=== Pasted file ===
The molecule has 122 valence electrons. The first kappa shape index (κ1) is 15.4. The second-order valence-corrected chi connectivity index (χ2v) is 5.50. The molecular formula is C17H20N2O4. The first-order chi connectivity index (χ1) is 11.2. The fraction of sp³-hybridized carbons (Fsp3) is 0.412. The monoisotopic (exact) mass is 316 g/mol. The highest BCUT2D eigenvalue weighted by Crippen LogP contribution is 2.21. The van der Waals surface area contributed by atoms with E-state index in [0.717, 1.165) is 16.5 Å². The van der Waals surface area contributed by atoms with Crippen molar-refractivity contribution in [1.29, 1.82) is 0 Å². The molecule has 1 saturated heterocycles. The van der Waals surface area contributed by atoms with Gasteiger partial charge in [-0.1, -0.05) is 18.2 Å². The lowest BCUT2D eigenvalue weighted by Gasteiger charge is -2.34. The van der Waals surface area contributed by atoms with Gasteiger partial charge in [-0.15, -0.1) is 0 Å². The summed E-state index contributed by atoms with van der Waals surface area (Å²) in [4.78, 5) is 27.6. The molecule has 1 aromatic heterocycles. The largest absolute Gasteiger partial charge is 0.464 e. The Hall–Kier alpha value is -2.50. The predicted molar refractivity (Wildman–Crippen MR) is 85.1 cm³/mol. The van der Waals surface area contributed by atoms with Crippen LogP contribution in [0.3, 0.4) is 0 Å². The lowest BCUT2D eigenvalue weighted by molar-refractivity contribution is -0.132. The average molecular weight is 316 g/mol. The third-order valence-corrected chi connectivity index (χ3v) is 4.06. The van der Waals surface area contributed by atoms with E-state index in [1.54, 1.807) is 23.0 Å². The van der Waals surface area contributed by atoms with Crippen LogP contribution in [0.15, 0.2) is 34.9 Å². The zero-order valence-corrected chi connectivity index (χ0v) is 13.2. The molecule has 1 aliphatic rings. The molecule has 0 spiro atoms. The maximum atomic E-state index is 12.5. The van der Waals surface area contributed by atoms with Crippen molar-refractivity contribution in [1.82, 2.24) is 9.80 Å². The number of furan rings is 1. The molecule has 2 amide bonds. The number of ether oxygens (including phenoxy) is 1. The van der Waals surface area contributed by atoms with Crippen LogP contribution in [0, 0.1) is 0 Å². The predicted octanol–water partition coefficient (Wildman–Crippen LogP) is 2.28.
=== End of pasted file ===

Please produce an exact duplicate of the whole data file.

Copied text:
The molecule has 122 valence electrons. The first kappa shape index (κ1) is 15.4. The second-order valence-corrected chi connectivity index (χ2v) is 5.50. The molecular formula is C17H20N2O4. The first-order chi connectivity index (χ1) is 11.2. The fraction of sp³-hybridized carbons (Fsp3) is 0.412. The monoisotopic (exact) mass is 316 g/mol. The highest BCUT2D eigenvalue weighted by Crippen LogP contribution is 2.21. The van der Waals surface area contributed by atoms with E-state index in [0.717, 1.165) is 16.5 Å². The van der Waals surface area contributed by atoms with Crippen molar-refractivity contribution in [1.29, 1.82) is 0 Å². The molecule has 1 saturated heterocycles. The van der Waals surface area contributed by atoms with Gasteiger partial charge in [-0.1, -0.05) is 18.2 Å². The lowest BCUT2D eigenvalue weighted by Gasteiger charge is -2.34. The van der Waals surface area contributed by atoms with Gasteiger partial charge in [-0.15, -0.1) is 0 Å². The summed E-state index contributed by atoms with van der Waals surface area (Å²) in [4.78, 5) is 27.6. The molecule has 1 aromatic heterocycles. The largest absolute Gasteiger partial charge is 0.464 e. The Hall–Kier alpha value is -2.50. The predicted molar refractivity (Wildman–Crippen MR) is 85.1 cm³/mol. The van der Waals surface area contributed by atoms with Crippen LogP contribution in [0.3, 0.4) is 0 Å². The lowest BCUT2D eigenvalue weighted by molar-refractivity contribution is -0.132. The average molecular weight is 316 g/mol. The third-order valence-corrected chi connectivity index (χ3v) is 4.06. The van der Waals surface area contributed by atoms with E-state index in [1.54, 1.807) is 23.0 Å². The van der Waals surface area contributed by atoms with Crippen LogP contribution in [0.15, 0.2) is 34.9 Å². The zero-order valence-corrected chi connectivity index (χ0v) is 13.2. The molecule has 1 aliphatic rings. The molecule has 0 spiro atoms. The maximum atomic E-state index is 12.5. The van der Waals surface area contributed by atoms with Crippen molar-refractivity contribution in [1.82, 2.24) is 9.80 Å². The number of furan rings is 1. The molecule has 2 amide bonds. The number of ether oxygens (including phenoxy) is 1. The van der Waals surface area contributed by atoms with Crippen LogP contribution in [0, 0.1) is 0 Å². The predicted octanol–water partition coefficient (Wildman–Crippen LogP) is 2.28.